Former Canadien Jonathan Drouin excited about return to Bell Centre

He seems to have found his game with Colorado Avalanche and appreciates the empathy coach Martin St. Louis had for him with Habs.

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There is not a lot of empathy in the world of pro sports.

It’s mostly a what-have-you-done-for-me-lately attitude when it comes to how fans treat players and also how management treats players. On social media, it can get really vicious.

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But Martin St. Louis had empathy for Jonathan Drouin after taking over as head coach of the Canadiens in February 2022 and he’s happy now to see Drouin doing well with the Colorado Avalanche. St. Louis said he’s not surprised because Colorado is a “favourable environment” for Drouin, he’s a “very talented player” and he has also been reunited with former Halifax Mooseheads junior teammate Nathan MacKinnon.

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St. Louis was able to build a good relationship with Drouin in Montreal.

“I think it’s just conversation, perspective, my own experience,” St. Louis said after practice Sunday in Brossard. “Just empathy, emotional awareness. There’s a lot of things that go into it. It’s not like one conversation. It’s just a relationship that you build with a player trying to help him out.”

St. Louis added that he’s proud of the way Drouin has continued to push himself in Colorado.

Drouin’s six seasons in Montreal were difficult for him on and off the ice. The pressure of being a francophone Quebecer playing in Montreal got to the Ste-Agathe native, who missed the last 12 games of the 2020-21 regular season and the Canadiens’ entire run to the Stanley Cup final while dealing with anxiety and insomnia issues that, at times, would see him go three nights in a row without sleep. He also had injury problems, including surgery on both wrists, missing 134 games during his six seasons in Montreal.

Monday night, Drouin will play his first game at the Bell Centre since signing a one-year, US$825,000 contract with the Avalanche last summer as a free agent (7 p.m., SN, RDS, TSN 690 Radio, 98.5 FM). Drouin is enjoying life out of the spotlight in Colorado and it has shown in his on-ice performance with 10-14-24 totals in 41 games before facing his old team. He had points in 12 of his previous 15 games, posting 7-9-16 totals during that span.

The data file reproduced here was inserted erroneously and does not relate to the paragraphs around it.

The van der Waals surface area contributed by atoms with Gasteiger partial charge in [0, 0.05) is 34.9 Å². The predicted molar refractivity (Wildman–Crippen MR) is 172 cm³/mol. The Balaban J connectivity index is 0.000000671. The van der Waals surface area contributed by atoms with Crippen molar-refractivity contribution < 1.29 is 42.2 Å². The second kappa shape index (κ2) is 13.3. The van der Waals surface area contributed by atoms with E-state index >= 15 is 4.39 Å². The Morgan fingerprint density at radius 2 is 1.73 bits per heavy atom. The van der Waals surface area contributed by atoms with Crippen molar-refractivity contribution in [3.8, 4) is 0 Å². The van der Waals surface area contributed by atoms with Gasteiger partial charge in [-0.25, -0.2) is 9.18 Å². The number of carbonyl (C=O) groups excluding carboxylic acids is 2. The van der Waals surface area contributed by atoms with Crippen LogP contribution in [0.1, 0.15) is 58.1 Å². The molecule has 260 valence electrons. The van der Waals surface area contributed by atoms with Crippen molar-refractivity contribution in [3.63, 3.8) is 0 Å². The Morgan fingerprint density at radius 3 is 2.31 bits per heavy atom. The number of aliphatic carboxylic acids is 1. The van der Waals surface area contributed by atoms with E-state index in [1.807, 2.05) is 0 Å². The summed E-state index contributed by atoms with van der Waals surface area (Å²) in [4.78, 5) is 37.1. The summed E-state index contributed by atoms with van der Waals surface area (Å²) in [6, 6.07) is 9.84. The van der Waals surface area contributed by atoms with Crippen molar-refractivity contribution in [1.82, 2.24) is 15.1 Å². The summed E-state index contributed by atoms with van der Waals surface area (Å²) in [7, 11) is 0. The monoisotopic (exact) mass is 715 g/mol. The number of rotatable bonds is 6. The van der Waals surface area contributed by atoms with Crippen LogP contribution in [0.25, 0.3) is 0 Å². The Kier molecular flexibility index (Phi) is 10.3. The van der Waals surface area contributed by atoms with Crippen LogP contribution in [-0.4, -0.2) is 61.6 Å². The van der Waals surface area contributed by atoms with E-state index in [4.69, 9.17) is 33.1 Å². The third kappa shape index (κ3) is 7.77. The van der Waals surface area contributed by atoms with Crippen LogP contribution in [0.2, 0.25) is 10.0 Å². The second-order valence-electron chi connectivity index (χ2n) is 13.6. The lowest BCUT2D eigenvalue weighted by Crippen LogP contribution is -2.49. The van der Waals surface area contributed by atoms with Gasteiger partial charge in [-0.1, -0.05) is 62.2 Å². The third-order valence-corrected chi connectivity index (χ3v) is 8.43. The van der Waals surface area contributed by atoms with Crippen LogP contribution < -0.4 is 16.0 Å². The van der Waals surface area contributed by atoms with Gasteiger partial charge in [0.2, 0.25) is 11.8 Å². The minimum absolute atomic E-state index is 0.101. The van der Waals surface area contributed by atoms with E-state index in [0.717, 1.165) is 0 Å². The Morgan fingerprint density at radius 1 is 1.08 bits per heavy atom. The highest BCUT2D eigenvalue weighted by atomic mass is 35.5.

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“I’m feeling good,” Drouin said after the Avalanche’s morning skate Monday. “The points are coming as well.”

Avalanche coach Jared Bednar made Drouin a healthy scratch twice during the first 12 games, a span during which the 28-year-old winger had only one assist. But Drouin has found his game since then and is now playing on the No. 1 line with MacKinnon and Mikko Rantanen.

While he’s happy in Colorado, Drouin said he also enjoyed playing for St. Louis in Montreal.

“Last year was fun for me,” he said. “There was a breath of fresh air with all that new staff and Marty. To have a player that played so long in the league to be coaching you and giving you tips — almost kind of see the game the same way — it was very special and very cool. I found my love of the game two years ago and it definitely helped that with Marty, just playing and just being me and it kind of helped me in Colorado this year.”

MacKinnon said he’s “super happy” to see Drouin find his game with the Avalanche.

“He’s put in a ton of work off the ice,” MacKinnon said after the morning skate. “He seems like he’s in a great place mentally. He’s happy all the time. The guys love him here. He’s playing so well, but a lot of hockey left. He seems like he’s getting better every week and I still think there’s another level he can get to this season and we can all get to. But he’s playing awesome.”

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Drouin said he was feeling a little nervous about his homecoming game at the Bell Centre, but was also excited with his parents, his brother and many friends going to be in attendance. Sunday night he went out for dinner with some of his former Canadiens teammates, including Josh Anderson, Cole Caufield, Christian Dvorak and Sean Monahan.

“There were ups and downs,” Drouin said about his time in Montreal. “I didn’t mind my first three years. Everything kind of went downhill with that first wrist injury. Anxiety came and a lot of stuff came towards me and I had to take a step back. But I loved my time in Montreal. I loved the people I met, the people I worked with.”

But he doesn’t miss the bright spotlight.

“When you go to the grocery store, you go to the mall, you don’t really get noticed,” he said about living in Colorado. “But it’s still a hockey town and they love their team. It’s a little different than Montreal, but I love it so far.”

As for what kind of fan reaction he might get from Bell Centre fans Monday night, Drouin said: “I don’t know. Probably a little bit of both, I think. But I don’t really control that stuff or how the fans react to me coming back. But I loved my time in Montreal and I’m excited for this game.”

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